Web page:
Latest posts by Sue Walker
- Are Young Female Suicides Increasing - November 19, 2019
- Latest Report on Rural and Remote Health in Australia - October 22, 2019
- Pressure Injury Prevention – does turning work - October 18, 2019
Claiming CPD Relevance
Pressure Injury Prevention – does turning work
It was with great interest that I read the article by Richard White, et al; where they reviewed an Australian study about repositioning aged care residents at risk of pressure ulcer development.
Pressure area prevention is seen as a key role in the application of nursing care. I’ve been a nurse long enough to remember the “back trolley” that housed towels, metal bowls for water, methylated spirits, and talc. We would diligently steer this trolley through the ward and anyone who was confined to bed or immobile had their back washed every couple of hours, then metho applied followed closely by talcum powder! For the poor darlings who were immobile – every two hours, all their boney prominences were rubbed (massaged) with emollient cream and they were turned from side to side. This happened 24/7 – sleep deprivation is a form of torture but we did not see it this way – we woke them every two hours because we thought we were preventing pressure areas and we did not have any other mechanism available to us to relieve pressure.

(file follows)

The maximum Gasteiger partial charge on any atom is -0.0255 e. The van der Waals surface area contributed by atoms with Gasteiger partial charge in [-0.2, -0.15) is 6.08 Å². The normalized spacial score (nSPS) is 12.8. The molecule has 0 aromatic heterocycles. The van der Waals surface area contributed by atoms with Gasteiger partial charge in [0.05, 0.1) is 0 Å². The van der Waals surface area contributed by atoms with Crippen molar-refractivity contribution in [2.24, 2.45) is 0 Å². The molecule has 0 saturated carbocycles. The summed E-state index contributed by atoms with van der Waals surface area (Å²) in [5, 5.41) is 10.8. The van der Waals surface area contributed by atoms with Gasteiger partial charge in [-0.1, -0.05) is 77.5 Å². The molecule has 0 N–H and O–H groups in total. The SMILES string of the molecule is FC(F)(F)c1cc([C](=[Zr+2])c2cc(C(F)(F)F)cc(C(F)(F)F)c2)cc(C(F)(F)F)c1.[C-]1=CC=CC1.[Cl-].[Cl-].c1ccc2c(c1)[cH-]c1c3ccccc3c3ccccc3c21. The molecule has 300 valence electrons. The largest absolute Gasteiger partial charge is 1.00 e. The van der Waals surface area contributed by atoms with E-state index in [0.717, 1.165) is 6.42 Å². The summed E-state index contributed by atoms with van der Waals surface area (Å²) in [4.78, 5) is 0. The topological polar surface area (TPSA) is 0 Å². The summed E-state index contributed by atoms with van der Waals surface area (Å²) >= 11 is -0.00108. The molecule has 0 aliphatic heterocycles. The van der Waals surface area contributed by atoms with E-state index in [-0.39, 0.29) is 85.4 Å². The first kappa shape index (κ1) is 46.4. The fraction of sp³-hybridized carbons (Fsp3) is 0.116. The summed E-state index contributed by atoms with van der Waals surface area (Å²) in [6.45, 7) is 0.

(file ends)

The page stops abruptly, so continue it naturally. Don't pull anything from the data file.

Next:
We continue to “turn” patients at risk of developing pressure ulcers every two hours. Especially in residential aged care facilities where there are a number of strategies employed to gain staff compliance. From a tick sheet to a clock face – the focus is on compliance and consistency, however, there is little evidence to show that second hourly turning works to prevent pressure ulcers.
The paper identifies that waking clients every two hours can lead to problems associated with sleep deprivation – from confusion through to aggressive behaviour. Sleep is the bodies mechanism to reset and restore – waking every two hours does not allow for this to occur.
The conclusion reached is that immobile patients are at risk of developing pressure ulcers and that pressure ulcers can at a minimum cause discomfort and in the worst-case scenario death. Relieving pressure remains at the core of prevention strategies but the practice of turning people every two hours, in the view of the authors, is not effectual and becomes a human rights issue. The recommendation is that all clients are assessed for pressure injury risk and at a minimum, those identified at risk are provided with alternate pressure air mattresses. Best practice scenario would be that all clients in aged care facilities are provided with these mattresses.
I’d be interested to hear your thoughts after you’ve read the article.